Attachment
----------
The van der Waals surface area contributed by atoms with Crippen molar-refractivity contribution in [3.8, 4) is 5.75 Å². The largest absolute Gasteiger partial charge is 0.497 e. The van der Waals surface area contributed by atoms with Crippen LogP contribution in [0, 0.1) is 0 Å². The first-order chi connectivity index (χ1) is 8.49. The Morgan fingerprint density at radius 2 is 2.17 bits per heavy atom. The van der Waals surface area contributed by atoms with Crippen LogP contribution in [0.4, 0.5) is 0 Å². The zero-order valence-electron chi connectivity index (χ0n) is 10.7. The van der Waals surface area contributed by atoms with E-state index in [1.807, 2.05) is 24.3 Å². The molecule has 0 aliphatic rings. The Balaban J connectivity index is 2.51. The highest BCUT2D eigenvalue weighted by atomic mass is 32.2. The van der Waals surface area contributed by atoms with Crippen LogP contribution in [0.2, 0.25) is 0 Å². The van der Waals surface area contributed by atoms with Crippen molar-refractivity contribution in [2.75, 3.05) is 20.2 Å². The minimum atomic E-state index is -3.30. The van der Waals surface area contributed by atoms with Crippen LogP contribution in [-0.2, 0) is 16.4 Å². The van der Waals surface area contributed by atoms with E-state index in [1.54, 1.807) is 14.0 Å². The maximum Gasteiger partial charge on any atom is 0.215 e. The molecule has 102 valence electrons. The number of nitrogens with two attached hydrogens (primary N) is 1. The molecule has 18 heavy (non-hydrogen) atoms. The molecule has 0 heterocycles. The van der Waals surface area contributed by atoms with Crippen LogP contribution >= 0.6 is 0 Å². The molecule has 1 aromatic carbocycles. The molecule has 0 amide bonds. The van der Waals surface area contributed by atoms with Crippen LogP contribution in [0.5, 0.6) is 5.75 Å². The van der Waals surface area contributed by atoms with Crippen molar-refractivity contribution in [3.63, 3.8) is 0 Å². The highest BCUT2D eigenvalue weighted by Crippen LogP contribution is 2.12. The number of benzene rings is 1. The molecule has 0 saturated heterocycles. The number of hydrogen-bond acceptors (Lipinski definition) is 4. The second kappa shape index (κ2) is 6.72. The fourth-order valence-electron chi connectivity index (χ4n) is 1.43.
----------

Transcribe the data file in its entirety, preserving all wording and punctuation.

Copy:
The van der Waals surface area contributed by atoms with Crippen molar-refractivity contribution in [3.8, 4) is 5.75 Å². The largest absolute Gasteiger partial charge is 0.497 e. The van der Waals surface area contributed by atoms with Crippen LogP contribution in [0, 0.1) is 0 Å². The first-order chi connectivity index (χ1) is 8.49. The Morgan fingerprint density at radius 2 is 2.17 bits per heavy atom. The van der Waals surface area contributed by atoms with Crippen LogP contribution in [0.4, 0.5) is 0 Å². The zero-order valence-electron chi connectivity index (χ0n) is 10.7. The van der Waals surface area contributed by atoms with E-state index in [1.807, 2.05) is 24.3 Å². The molecule has 0 aliphatic rings. The Balaban J connectivity index is 2.51. The highest BCUT2D eigenvalue weighted by atomic mass is 32.2. The van der Waals surface area contributed by atoms with Crippen LogP contribution in [0.2, 0.25) is 0 Å². The van der Waals surface area contributed by atoms with Crippen molar-refractivity contribution in [2.75, 3.05) is 20.2 Å². The minimum atomic E-state index is -3.30. The van der Waals surface area contributed by atoms with Crippen LogP contribution in [-0.2, 0) is 16.4 Å². The van der Waals surface area contributed by atoms with E-state index in [1.54, 1.807) is 14.0 Å². The maximum Gasteiger partial charge on any atom is 0.215 e. The molecule has 102 valence electrons. The number of nitrogens with two attached hydrogens (primary N) is 1. The molecule has 18 heavy (non-hydrogen) atoms. The molecule has 0 heterocycles. The van der Waals surface area contributed by atoms with Crippen LogP contribution >= 0.6 is 0 Å². The molecule has 1 aromatic carbocycles. The molecule has 0 amide bonds. The van der Waals surface area contributed by atoms with Crippen LogP contribution in [0.5, 0.6) is 5.75 Å². The van der Waals surface area contributed by atoms with Crippen molar-refractivity contribution in [3.63, 3.8) is 0 Å². The highest BCUT2D eigenvalue weighted by Crippen LogP contribution is 2.12. The number of benzene rings is 1. The molecule has 0 saturated heterocycles. The number of hydrogen-bond acceptors (Lipinski definition) is 4. The second kappa shape index (κ2) is 6.72. The fourth-order valence-electron chi connectivity index (χ4n) is 1.43.